The Autonomous Enterprise: Thought Experiment
Thought Experiment: A Driver Encounters a Stop Sign
To understand the basic principles of autonomous systems, consider a scenario in which a human driver approaches a stop sign.
First, the driver is aware of a stop sign through his vision capabilities while also being intuitively aware of his speed and rate of acceleration through the physical phenomena of motion that they experience. These sensory capabilities give the driver the ability to observe his current state. Next, the driver has established and immediate objective of reducing speed to a stop directly in front of the stop sign.
Equipped with a sensory understanding of his current state (approaching a stop sign at his current velocity) and his current objective (reducing speed directly in front of the stop sign) the driver may now reference his mental model of how his actions may affect his speed. The driver knows that applying pressure to his brake pedal with his foot will reduce his speed. In other words, the driver has a causal understanding of the relationship between brake actuation and speed reduction.
This mental model is not binary, but subject to degrees of magnitude. Beyond his understanding that brake reduces speed, the driver knows that a hard press on the brake will reduce the speed abruptly, while a soft press will reduce the speed gradually, with a continuous spectrum of magnitude in between. In other words, the driver has a predictive model of speed as a function of degree of brake application. While this predictive model is strongly intuitive and almost subconscious, it is nonetheless robust for most competent drivers.
The driver can utilize this predictive model to determine the optimal braking maneuver. For example, with a sensory understanding of his current speed and position of the stop sign, the driver can deduce the optimal amount of pressure to apply to the brake in order to stop near the stop sign - not too far before and not too far after - and to stop at the desired rate – that is, not to slam on the brake and lose control and not to be too light on the brake so they pass the stop sign altogether. In other words, the driver can mentally optimize his braking process to control the vehicle. Once this optimal reaction is mentally derived, the driver can physically actuate his decision by applying pressure on the brake with his foot.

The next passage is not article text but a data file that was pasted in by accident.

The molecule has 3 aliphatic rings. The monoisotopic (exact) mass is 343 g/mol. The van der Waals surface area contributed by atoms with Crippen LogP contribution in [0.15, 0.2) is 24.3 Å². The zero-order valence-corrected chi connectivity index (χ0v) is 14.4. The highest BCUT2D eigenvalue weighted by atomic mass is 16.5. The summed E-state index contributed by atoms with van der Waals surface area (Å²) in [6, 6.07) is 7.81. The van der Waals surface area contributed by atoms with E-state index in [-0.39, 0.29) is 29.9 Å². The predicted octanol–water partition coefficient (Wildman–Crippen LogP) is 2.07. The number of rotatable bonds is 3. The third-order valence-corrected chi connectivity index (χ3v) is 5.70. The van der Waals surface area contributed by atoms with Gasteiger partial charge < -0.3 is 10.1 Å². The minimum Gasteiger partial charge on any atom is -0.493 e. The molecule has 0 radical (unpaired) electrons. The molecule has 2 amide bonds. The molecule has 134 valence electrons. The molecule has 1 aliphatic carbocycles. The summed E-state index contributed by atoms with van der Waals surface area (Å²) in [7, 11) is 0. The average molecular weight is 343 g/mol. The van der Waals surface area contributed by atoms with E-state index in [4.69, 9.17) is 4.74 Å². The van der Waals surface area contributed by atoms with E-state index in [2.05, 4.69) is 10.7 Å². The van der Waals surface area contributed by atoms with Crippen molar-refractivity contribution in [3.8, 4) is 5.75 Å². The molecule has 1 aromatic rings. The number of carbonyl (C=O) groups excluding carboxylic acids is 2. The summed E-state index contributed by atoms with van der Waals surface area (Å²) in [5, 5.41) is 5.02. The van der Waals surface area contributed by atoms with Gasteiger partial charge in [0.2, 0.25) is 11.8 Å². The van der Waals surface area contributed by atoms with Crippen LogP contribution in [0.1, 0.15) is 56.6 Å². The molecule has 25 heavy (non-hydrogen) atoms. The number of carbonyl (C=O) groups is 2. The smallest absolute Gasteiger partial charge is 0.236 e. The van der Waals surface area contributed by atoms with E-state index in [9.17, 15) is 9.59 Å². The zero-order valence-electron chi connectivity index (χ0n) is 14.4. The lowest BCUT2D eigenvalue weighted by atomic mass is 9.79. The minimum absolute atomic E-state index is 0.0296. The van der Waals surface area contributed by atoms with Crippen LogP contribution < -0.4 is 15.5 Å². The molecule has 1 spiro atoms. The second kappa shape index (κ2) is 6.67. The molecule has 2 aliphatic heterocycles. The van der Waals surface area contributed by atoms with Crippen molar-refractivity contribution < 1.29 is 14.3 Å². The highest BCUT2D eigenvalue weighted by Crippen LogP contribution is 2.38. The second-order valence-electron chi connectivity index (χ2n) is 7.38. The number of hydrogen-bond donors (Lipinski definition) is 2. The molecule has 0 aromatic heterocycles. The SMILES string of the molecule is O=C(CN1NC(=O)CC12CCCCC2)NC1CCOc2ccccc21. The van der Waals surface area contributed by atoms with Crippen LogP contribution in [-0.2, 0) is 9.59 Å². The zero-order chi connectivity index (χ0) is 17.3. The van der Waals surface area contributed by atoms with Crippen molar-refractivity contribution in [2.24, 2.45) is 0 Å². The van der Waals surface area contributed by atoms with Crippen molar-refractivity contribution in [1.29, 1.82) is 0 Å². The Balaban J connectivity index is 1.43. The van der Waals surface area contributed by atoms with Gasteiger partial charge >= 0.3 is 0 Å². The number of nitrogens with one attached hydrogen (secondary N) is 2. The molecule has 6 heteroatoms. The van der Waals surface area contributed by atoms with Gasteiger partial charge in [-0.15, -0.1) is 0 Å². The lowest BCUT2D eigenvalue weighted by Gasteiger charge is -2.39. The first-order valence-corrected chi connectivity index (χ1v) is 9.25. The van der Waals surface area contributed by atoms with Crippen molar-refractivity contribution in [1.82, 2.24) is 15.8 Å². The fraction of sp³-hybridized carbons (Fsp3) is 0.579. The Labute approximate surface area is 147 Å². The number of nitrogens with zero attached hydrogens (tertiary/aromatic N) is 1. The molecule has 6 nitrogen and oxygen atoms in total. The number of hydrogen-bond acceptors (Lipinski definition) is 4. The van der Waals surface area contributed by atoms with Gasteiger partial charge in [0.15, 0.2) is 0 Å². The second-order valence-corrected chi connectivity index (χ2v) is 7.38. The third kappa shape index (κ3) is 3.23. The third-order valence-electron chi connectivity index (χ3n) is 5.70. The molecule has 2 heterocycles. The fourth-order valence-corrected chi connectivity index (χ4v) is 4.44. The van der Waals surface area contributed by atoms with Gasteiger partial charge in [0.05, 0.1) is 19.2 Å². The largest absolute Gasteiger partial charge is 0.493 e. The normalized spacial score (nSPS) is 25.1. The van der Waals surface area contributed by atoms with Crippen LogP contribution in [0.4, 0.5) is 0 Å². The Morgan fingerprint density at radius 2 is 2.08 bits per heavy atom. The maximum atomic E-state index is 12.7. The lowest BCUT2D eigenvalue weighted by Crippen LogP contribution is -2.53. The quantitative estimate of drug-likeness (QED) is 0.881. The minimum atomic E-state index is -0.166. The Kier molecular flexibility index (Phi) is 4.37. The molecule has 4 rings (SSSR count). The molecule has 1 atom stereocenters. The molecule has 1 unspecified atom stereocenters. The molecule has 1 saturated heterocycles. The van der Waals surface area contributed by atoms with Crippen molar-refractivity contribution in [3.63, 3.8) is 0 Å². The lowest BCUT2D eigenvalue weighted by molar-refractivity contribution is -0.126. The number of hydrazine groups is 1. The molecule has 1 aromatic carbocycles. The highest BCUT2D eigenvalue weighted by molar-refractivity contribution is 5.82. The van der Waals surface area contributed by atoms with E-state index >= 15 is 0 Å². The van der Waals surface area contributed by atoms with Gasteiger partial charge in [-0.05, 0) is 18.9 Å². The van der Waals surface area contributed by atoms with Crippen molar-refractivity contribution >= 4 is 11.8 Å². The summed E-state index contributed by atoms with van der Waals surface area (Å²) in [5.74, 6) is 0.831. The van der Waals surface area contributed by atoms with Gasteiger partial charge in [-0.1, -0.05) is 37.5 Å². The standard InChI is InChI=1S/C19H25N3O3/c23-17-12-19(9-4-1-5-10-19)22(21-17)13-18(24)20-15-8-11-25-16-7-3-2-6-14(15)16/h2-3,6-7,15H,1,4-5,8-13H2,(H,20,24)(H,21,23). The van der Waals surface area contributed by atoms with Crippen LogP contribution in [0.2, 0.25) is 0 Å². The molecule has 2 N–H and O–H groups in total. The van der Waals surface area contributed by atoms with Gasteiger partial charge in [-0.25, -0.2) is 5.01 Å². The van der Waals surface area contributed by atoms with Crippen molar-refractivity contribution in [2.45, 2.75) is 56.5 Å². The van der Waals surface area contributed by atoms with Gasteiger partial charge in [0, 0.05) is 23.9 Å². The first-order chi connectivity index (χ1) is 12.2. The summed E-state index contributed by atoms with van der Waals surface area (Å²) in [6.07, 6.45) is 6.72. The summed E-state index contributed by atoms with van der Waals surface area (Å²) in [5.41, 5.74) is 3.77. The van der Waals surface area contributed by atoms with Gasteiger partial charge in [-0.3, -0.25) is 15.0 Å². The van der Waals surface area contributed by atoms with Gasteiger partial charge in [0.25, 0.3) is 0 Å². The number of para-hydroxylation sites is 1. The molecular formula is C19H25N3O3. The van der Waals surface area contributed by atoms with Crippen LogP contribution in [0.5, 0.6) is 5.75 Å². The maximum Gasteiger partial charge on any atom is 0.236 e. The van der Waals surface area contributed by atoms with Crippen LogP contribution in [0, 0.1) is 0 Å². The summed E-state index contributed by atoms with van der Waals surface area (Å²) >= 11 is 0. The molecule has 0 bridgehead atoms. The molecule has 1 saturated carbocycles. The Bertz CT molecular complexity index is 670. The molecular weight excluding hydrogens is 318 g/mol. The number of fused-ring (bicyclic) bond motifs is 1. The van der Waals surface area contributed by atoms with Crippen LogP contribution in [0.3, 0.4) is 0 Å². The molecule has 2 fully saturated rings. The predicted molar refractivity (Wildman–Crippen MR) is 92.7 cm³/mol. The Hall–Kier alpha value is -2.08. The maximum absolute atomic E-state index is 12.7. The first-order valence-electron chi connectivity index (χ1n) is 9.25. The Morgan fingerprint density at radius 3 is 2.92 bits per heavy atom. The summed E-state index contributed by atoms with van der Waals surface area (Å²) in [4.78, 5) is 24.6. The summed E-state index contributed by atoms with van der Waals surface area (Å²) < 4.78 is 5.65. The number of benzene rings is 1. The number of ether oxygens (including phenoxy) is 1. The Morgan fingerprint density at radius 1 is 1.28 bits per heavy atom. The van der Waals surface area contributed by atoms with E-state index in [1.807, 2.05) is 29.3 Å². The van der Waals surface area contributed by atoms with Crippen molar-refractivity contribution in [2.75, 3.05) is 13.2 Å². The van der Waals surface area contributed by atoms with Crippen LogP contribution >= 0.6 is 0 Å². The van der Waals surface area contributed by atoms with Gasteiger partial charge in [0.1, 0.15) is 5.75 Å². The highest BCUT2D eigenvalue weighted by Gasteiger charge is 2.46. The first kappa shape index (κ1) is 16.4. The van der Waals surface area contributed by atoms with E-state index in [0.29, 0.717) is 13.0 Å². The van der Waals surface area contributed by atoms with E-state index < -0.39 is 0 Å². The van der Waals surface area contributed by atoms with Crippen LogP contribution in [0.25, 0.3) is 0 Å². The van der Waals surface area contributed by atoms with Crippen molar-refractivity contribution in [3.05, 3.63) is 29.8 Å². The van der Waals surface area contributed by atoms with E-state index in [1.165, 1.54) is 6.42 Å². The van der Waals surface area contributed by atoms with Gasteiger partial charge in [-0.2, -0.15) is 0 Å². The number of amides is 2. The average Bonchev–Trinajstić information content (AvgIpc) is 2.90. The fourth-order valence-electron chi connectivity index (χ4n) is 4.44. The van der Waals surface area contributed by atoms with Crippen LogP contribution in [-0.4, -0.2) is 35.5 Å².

As the driver actuates the braking process according to his calculated amount of pressure, they receive a continuous feedback loop through his vision and motion-based sensory functions to reinforce the braking action positively or negatively. The feedback allows the driver to continuously refine and adjust his level of braking according to how fast they seem to be slowing down and the position of the stop sign.
With all these cognitive functions available, the driver can safely and successfully arrive at a stop at the desired rate and the desired distance before the stop sign. So how exactly did this driver develop this intelligence and autonomous capability? Some of it was programmed with explicit instructions from others. For example, a driver’s education teacher explicitly explained that to stop, the brake must be pressed. Most of it, however, was learned through a series of historical observations, perhaps as a passenger, or the practice and experiential reinforcement that comes with driving over time.
The process of breaking at a stop sign is one of many actions a driver is responsible for managing in the process of driving, along with actions like maintaining speed, staying within the lanes, avoiding collisions with obstacles, and path planning efficiently to a destination. It is also just one of the processes that many vehicles offer autonomous control over today, along with cruise control, lane assist, collision detection and many more. Each of these other control categories follow a cognitive pattern like the stopping procedure.
This is just one example of the multitude of closed loop optimization scenarios - in which a driver is responsible for establishing an objective, observing his current state, inferring what interventions would manipulate that state in the direction of his objective, making rapid future predictions about his state according to possible manipulations, creating an optimal decision strategy to meet that objective, and then act according to his decision strategy.
When engineers or data scientists venture down the path of AI and autonomous systems—be it self-driving cars or self-optimizing manufacturing procedures—the fundamental objective is to instill these same human-like abilities—to observe, infer, decide and act—into the systems we seek to optimize.